At the end of the day, it’s about understanding our role as a private-sector NGO vs. the traditional private-sector player. We chose our strategy to serve a need on the innovation side of things.
What are some of the most rewarding parts of your work at Medtronic LABS? Were there any standout engagements for you from the last year?
For me, it’s definitely the in-person and on-the-ground time. It was so inspirational this past year to see so many stakeholders come together and share in this joint vision for what health systems and patients need and what needs to be done.
Through showcasing our work at larger conferences and speaker settings, we’ve been able to highlight the measurable impact we’re making and hear the positive reception from our partners and innovators. That’s the real spark and inspiration. And how about the challenges?
These opportunities to speak on the global stage have allowed us to build more partnerships and expand our reach and network.
I have to say that a real 2022 highlight for me was in April when we attended the Ghanaian government’s strategic dialogue on NCDs. We had the chance to present our vision and propose a new cross-sector partnership. Our proposal caught the ear of a lot of Ministry of Health members.
The result was that a door opened for us to better understand what the Ghanaian government needs from a health partnership perspective. My hope is that the trip I’m going on next month will lead to a long-lasting relationship that will serve vulnerable communities in Ghana for years to come.
And how about the challenges?
Things change so rapidly, and we always adapt. That can mean our priorities are shifting to meet evolving demands in the countries we’re working with. Health priorities are shifting between COVID and the volatile state of global affairs. That’s just the reality of the economic and social situations in the geographic regions we reach.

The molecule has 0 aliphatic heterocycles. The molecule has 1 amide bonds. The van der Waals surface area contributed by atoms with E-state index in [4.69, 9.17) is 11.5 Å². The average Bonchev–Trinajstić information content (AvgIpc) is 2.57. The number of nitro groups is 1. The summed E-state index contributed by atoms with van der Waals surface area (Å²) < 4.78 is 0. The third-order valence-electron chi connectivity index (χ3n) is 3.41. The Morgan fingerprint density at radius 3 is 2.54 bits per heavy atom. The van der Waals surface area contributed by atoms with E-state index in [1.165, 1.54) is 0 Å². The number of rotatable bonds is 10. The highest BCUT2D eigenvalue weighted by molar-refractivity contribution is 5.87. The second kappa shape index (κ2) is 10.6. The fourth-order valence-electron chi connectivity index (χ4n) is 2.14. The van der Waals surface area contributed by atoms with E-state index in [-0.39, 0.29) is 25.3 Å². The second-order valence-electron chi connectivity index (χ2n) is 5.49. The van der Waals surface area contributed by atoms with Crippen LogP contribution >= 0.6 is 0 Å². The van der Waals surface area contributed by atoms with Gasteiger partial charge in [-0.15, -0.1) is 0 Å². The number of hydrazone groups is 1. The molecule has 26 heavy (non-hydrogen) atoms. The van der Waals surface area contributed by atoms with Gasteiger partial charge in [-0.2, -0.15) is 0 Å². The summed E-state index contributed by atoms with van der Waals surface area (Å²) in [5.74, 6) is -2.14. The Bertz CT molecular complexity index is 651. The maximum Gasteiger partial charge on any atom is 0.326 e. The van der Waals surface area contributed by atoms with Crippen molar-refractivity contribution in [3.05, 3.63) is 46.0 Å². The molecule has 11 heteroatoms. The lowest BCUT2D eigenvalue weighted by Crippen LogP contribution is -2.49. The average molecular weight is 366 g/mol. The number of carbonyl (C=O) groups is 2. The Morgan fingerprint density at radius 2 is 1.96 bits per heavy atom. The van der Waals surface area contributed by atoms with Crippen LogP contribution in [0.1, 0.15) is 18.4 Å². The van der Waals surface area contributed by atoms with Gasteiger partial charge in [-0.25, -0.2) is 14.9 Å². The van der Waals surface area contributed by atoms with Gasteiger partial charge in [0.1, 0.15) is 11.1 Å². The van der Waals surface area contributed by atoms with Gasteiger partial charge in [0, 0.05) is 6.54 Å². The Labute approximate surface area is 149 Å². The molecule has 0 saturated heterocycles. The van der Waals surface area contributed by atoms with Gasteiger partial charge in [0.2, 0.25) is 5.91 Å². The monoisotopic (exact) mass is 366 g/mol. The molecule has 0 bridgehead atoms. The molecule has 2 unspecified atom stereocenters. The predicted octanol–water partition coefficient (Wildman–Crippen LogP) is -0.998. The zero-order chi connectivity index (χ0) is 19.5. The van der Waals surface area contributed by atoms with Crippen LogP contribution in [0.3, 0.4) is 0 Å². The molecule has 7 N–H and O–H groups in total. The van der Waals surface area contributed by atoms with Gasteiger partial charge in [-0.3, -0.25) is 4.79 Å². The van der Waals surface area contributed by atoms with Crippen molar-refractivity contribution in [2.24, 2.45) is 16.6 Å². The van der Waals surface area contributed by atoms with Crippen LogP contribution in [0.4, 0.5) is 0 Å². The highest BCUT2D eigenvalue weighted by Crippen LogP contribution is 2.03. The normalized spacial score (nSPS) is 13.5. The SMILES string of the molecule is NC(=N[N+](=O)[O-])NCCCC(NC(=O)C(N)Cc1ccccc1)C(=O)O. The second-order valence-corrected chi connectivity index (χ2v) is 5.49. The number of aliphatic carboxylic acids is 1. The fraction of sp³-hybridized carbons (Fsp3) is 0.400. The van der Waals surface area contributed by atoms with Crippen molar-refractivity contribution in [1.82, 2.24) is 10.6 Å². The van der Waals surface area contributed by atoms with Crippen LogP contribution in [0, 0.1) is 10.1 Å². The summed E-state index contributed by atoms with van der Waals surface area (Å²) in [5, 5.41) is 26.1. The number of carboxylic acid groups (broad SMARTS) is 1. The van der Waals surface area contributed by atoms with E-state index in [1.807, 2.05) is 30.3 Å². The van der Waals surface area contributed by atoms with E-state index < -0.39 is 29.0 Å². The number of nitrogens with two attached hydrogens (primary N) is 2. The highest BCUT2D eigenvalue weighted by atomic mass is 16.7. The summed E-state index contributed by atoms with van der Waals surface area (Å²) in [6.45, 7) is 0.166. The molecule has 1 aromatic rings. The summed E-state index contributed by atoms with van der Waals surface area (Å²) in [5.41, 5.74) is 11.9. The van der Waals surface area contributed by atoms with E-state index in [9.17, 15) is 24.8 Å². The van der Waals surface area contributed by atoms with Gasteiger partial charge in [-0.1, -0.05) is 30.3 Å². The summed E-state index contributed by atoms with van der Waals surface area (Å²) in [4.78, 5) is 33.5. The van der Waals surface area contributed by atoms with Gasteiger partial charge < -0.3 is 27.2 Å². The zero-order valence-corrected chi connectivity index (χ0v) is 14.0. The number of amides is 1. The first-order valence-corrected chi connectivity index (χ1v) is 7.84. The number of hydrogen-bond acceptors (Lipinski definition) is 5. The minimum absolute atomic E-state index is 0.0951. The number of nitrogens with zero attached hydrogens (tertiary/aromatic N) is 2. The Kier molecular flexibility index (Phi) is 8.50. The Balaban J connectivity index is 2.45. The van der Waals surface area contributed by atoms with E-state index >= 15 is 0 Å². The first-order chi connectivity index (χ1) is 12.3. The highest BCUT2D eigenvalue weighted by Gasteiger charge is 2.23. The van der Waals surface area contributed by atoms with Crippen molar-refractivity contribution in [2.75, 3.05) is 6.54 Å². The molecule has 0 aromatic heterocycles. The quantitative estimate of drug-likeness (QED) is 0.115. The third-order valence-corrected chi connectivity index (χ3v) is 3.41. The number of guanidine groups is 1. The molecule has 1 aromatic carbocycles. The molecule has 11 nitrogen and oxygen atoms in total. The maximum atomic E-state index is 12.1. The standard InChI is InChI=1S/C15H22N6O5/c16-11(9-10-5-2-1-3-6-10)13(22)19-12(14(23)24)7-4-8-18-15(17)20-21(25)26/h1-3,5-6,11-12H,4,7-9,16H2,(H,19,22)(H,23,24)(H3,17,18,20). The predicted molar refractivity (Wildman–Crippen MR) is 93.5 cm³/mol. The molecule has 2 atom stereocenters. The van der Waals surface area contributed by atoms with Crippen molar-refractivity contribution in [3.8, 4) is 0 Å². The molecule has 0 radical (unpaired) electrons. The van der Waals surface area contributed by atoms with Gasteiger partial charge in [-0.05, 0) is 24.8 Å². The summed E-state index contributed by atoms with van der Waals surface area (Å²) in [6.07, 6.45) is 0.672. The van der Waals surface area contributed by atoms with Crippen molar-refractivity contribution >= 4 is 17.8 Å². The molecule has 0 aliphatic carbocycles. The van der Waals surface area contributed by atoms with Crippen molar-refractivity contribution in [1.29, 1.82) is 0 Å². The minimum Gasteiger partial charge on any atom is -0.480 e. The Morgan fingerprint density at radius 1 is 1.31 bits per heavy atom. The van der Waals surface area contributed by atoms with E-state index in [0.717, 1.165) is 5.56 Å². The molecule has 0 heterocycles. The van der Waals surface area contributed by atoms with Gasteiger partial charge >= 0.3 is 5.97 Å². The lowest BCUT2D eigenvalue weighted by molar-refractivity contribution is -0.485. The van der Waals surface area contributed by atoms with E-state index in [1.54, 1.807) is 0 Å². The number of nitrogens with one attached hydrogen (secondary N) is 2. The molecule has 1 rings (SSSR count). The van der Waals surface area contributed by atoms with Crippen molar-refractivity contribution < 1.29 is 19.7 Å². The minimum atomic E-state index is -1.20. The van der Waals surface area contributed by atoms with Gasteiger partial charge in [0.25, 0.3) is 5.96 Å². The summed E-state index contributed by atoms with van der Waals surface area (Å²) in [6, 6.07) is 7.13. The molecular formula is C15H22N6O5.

We must practice patience and develop a deep understanding of the communities we engage to innovate and deliver systems-level programs that truly meet their needs.
Thanks so much, Megha. That was a really insightful and interesting conversation! Do you have anything else you’d like to say?
Of course, I appreciate the opportunity to reflect on my own work as well!
Yes, I’d like to add that no two days are ever the same here at LABS—and that is the fun and the challenge of it! Because my role spans those four major buckets that aren’t always interconnected, I’m connecting the dots a lot.
I’m constantly asking myself, “where are the opportunities? How do these conversations overlap?” We’re here to enable building those connections between the partners we’re working with. And that’s my favorite thing–when I successfully connect partners to create a lasting change in the communities and countries we serve.
Measurable outcomes achieved through collaboration
We hope you enjoyed this Q&A session with Medtronic LABS Head of Global Partnerships, Megha Jumar. If you enjoyed reading this conversation, please share it with your network. You can read our previous team member Q&As on our blog, along with other exciting insights and stories. Stay tuned for more team profiles in the coming weeks and months.
To get in touch with us, please visit our contact page. Together, we can transform global healthcare systems and deliver essential care to those in need.